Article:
Materials and Methods


The generation of CCR9−/− and CCL25−/− mice has been described previously [7], [21]. All strains of mice, including C57Bl/6 control mice were bred in the animal facility at Children's Hospital Boston, born and held in the same room under specific pathogen-free conditions. To avoid variations of commensal bacteria in our experiments, littermate controls were used. All animal experiments were approved under animal protocol number 09-03-1326 by Children's Hospital Boston Institutional Animal Care and Use Committee. Children's Hospital Boston's assurance number is A3303-01. Children's Hospital Boston is accredited by AAALAC International. All efforts were made to minimize suffering of animals.

Dextran Sulfate Sodium- (DSS) mediated colitis

Sex- and age-matched mice received 2% DSS (36–50 kDa, MP Biomedicals, LCC, Solon, OH) in the drinking water for 7 days followed by 10-day water administration. The animal weight was recorded daily. For flow cytometry, histology and mRNA analysis, mice were euthanized at indicated time points, with day 0 (d0) corresponding to the initiation of DSS treatment. All efforts were made to minimize suffering of animals.

Preparation of cell suspensions

Spleens (SPL) and mesenteric lymph nodes (MLN) were harvested in HBSS with Ca2+ and Mg2+ supplemented with 2% fetal calf serum (FCS) and 10mM HEPES. SPL and MLN suspensions were obtained by collagenase VIII digestion (Sigma-Aldrich, St. Louis, MO) for 30 min at 37°C. Lamina Propria Lymphocyte (LPL) suspensions were obtained as previously described [7]. Large intestines were flushed and opened longitudinally. To remove intra-epithelial lymphocytes and epithelial cells, intestinal pieces were incubated in HBSS without Ca2+/Mg2+ supplemented with 10mM EDTA, 10mM HEPES, 0.5% FCS and 1.5 mM DTET, for 2×20 min at 37°C. Intestinal pieces were digested in HBSS with Ca2+/Mg2+, 20% FCS, 100 U/ml collagenase VIII and 5 µg/ml DNase (Sigma-Aldrich) for 60–90 min at 37°C. LPL were purified over a 40%–100% Percoll gradient (GE Healthcare Bio-Sciences Corp, Piscataway, NJ).

Flow Cytometry Analysis

Cell suspensions from SPL, MLN and large intestinal LP were analyzed by flow cytometry. Cells were stained with FITC-, PE-, PerCP-Cy5.5, PE-Cy7-, APC- or AF-647, APC-Cy7- or APC-eF780-labeled mAbs for MHC II, CD11c, CD11b, Ly6C, PDCA-1, CD103, CD8α, B220, CD19 (BD Biosciences, Franklin Lakes, NJ), CCR9 (eBioscience, San Diego, CA), DX5 and CD3ε (Biolegend, San Diego, CA). Blocking of FcγR-binding was performed using mouse and rat serum (Jackson Immunoresearch, West Grove, PA). Cells were analyzed on a FACS Canto II (BD Biosciences, Franklin Lakes, NJ). Data were collected using FACS Diva software (BD Biosciences) and analyzed with FlowJo software (TreeStar, Ashland, OR).

Histology and IBD scoring

Intestinal samples of the distal colon were harvested, fixed in 10% formalin and embedded in paraffin for H&E staining. Histological IBD scoring was performed blindly by a pathologist as follows: IBD scores corresponding to 0 = normal, 1 = mild, 2 = moderate, 3 = severe were attributed to activity grade, changes of crypt architecture, basal lymphoplasmacytosis, expansion of lamina propria and epithelial hyperplasia. Scores were graphed in a total range of 0–15.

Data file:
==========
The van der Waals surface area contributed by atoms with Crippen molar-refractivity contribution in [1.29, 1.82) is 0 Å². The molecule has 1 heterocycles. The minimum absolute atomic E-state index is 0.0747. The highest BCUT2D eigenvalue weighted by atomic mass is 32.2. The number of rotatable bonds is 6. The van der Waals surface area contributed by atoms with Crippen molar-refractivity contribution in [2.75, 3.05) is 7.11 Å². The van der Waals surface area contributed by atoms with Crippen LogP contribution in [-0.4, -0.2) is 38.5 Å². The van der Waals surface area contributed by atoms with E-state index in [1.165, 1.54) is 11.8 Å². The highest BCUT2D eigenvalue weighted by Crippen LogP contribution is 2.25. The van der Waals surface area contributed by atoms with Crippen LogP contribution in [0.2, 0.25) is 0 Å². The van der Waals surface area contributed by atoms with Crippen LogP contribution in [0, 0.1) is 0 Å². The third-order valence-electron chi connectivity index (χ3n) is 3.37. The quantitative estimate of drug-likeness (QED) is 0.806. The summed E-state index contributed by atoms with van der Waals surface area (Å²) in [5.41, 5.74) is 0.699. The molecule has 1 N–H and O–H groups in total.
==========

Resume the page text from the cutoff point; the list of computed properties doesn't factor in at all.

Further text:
mRNA quantification

Total RNA was extracted with TRIzol™ (Invitrogen, Carlsbad, CA) according to the manufacturer's guidelines. Quantification of total RNA was performed with a Nanodrop™ spectrophotometer (Thermo Scientific). For real-time RT-PCR, cDNA was synthesized with iScript™ Select cDNA Synthesis kit (Biorad, Hercules, CA). Amplification was performed with the iQ5 quantitative PCR System (Biorad) and iQ™ SYBR® Green Supermix (Biorad) on 50ng RNA. CCR9 and CCL25 mRNAs were quantified using β-actin mRNA for normalization. Primer sequences: CCL25 Forward: 5′-ccaaggtgcctttgaagact-3′, CCL25 Reverse: 5′-tcctccagctggtggttact-3′, CCR9 Forward: 5′-ccaggaaatctctggtctgc-3′, CCR9 Reverse: 5′-ctgtggaagcagtggagtca, β-actin Forward: 5′-gctgtattcccctccatcgt -3′, β-actin Reverse: 5′-gccatgttcaatggggtact -5′. For nCounter™ analysis (Nanostring, Seattle, WA), code sets were generated by the GeneSelector algorithm [22]. 250 ng of colonic RNA were hybridized for 16 h, loaded onto the nCounter™ prep-station and quantified with the nCounter™ Digital Analyzer. nCounter data were normalized in two steps according to the manufacturer. We controlled for variations in the efficiency of processing with controls from the manufacturer. Data were normalized to Tomm7, Shfm1, Hprt1, Hsp90ab1 and actb as housekeeping genes.

Cell culture and cytokine measurement

RPMI 1640 medium (GIBCO) supplemented with 10% FCS, 2 mmol/L L-glutamine, 100 U/ml penicillin-streptomycin, and 50 µmol/L 2-mercaptoethanol (Invitrogen) was used for all cultures. 106 cells from WT and CCR9−/− MLN harvested at d17 of DSS colitis were activated with immobilized anti-CD3 mAb (145-2C11; 0.5 µg/ml) and soluble anti-CD28 mAb (BD Biosciences). Supernatants were harvested at 72 h for cytokine measurement by BD Cytometric Bead Array (CBA) using a mouse Th1/Th2/Th17 kit according to the manufacturer's guidelines (BD Biosciences). Samples were analyzed on a FACS Canto II flow cytometer using FACS Diva Software (BD Biosciences) with FCAP Array Software (BD Biosciences).

Enrichment of pDCs

pDCs were enriched by positive selection with PDCA-1 conjugated magnetic beads (Miltenyi Biotec, Auburn, CA) according to manufacturer. Purity was determined by flow cytometry using mAbs anti-MHC II, CD11c, PDCA-1 and B220 and Ly6C. Enrichment led to 90% purity.

Statistical Analysis